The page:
The primary elections in Broward County demonstrated two things rather convincingly, each worthy of note.  

First, African Americans have won a significant victory. This is no small achievement, especially in a year where the words “Black Lives Matter” have made national headlines.  

No, those words are not anarchist, communist, or Marxist despite what the supremacist in the White House says.   

Our country is divided. How racist is it that an openly Islamophobic candidate won a GOP primary in Palm Beach, only to be congratulated, not censured by a presidential tweet?   

But then South Florida has never been the home and heart of racial equality.  

In 1981, the Ku Klux Klan was still meeting in Davie. With the anger and hate in our country today, are you to be surprised to see voices like that rise again? Does the name Charlottesville ring a bell? 

This is a county where just a few years ago residents of the city of Fort Lauderdale rose up in arms about renaming sections of Northeast 6th Street after Dr. James Franklin Sistrunk, because it would reduce property values in Caucasian neighborhoods.   

Forget that the doctor was a city pioneer, who had a hundred years ago established the city’s first medical facility for Blacks. He had to. Our forefathers unjustifiably barred him from performing surgical procedures in white hospitals.   

A century later, his name still did not play well in “Rio Vista.” People opposed extending the street with his name on it to Federal Highway. Few leaders, including our own, spoke out courageously against it. Systemic racism was embedded in its rejection. This should not surprise you.  

You live in greater Fort Lauderdale, where Black citizens were not allowed east of the U.S. after 6 p.m. at night as late as 1950.  

This is a community where Black teenagers on bicycles still get pulled over for “biking while black.”  It happens.  

Well, wake up Broward, smell the new roses. The times — they are a-changin'. The 21st century is coming our way. Our Black citizens are coming together as a community with a voice that wants to be heard.   

As gays and minorities everywhere have for years, African Americans are saying they want to be a part of our cities, not apart from it. This week that community made a statement in the primaries.  

The gay community has already won significant roles here in Broward, from mayoral races to judicial ones. Yesterday was a powerful day for African Americans to claim victory, including one Shevrin Jones, who is Black and gay. He will also be a state senator. How about that?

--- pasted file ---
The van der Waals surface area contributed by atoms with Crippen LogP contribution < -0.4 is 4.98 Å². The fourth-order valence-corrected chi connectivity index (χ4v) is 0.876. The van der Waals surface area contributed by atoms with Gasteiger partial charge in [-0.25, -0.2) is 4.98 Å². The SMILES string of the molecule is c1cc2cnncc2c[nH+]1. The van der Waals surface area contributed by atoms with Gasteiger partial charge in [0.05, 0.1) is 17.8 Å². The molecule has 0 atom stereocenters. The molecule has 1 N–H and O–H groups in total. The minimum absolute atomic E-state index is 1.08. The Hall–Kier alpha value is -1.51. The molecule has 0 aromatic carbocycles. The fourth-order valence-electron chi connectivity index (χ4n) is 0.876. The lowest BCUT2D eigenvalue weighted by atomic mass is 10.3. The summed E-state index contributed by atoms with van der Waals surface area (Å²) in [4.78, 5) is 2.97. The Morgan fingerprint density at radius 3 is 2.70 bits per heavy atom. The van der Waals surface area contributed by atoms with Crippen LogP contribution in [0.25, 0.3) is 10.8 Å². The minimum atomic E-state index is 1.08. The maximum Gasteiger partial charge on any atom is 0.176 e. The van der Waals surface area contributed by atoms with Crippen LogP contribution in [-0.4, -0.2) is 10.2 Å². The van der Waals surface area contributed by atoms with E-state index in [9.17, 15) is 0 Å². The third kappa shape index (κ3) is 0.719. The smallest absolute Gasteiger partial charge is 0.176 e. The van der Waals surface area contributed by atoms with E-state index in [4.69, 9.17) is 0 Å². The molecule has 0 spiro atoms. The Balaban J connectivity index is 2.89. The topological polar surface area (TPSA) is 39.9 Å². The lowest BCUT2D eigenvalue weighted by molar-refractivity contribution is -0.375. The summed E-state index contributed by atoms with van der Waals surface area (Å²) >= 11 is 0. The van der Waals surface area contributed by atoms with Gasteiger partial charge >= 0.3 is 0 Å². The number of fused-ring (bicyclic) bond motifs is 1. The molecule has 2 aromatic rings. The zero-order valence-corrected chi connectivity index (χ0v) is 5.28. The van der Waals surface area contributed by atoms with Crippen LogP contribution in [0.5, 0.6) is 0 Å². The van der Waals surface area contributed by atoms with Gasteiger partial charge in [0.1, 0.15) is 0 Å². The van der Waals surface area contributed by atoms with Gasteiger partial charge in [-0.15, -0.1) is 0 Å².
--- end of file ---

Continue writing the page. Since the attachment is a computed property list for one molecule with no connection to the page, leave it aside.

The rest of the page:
As Harold Pryor, the winning Democratic candidate in the hotly-contested race for state attorney, wrote on his website, “Broward is becoming an increasingly diverse community, and the criminal justice system has always had a disproportionate impact on communities of color.”   

Pryor added, “I understand the criminal justice system from the perspective of not only a lawyer, but as a Black man who has seen from a young age how the criminal justice system has impacted my family and friends.”   

As a Democrat, Pryor will likely prevail in the November race. Similarly, on the opposite side of the criminal justice spectrum, Gordon Weekes, an African American, is likely to become the county’s next chief public defender.  

Brenda Forman has prevailed to remain on as the clerk of the courts. Forman’s win makes her accountable for running a court system during a viral epidemic, protecting the health of her employees and the public’s right to access to the courts. She must avoid making foolish personal feuds public fodder.  

Like Sheriff Tony, elected in his own right despite questions about his past transgressions, everyone will be scrutinizing Forman, hopefully based on her competence, not her color. Tony’s win suggests that Black votes matter as well.   

Sheriff Tony defeated a just man unjustly removed from office by our dishonorable governor. Scott Israel fought for our rights with tenacity and passion, and school shootings in America do not occur because of sheriffs. Our country has issues of gun violence that have been too long ignored, period.  

It was Joe Scott, another African American, that appears to have won the race for supervisor of elections, beating a young man backed by the Human Rights Campaign. Scott’s gutsy candidacy was inspirational. He promises to depoliticize and modernize the office.  

The second point of this editorial is to simply say that our votes have to be counted on November 3. This week, they were, quickly and efficiently. That is the way it is supposed to be. The elections office is not supposed to make headlines. You are not even supposed to know it’s there.  

The presidential election ahead of us will draw national scrutiny to South Florida. Hell, the whole world will be watching. Our ballots could swing the presidential election. Get yours in on time. Don’t wait for the mailman.  

Our gay community understands the importance of having a place at the table. We should applaud and partner with those groups who gain their rights as well.  

It is testimony to our participation that so many of this year’s candidates advertised their campaigns on the pages of the South Florida Gay News. We thank them.  

It is a tribute to our community’s role in the body politic. You have made us players in the game. We show up at the polls. We vote. Our voices count.  

The historic wins by African Americans in Broward should be an encouraging reminder that a small group of people working together can accomplish a hell of a lot, maybe even swing Florida blue on November 3.  

We should all be proud that our community is making the news for transitional and generational change. We have already been part of it, and we are going to continue to be so. SFGN will stand with those who stand for themselves to seek a newer, safer, saner world for all of us. 

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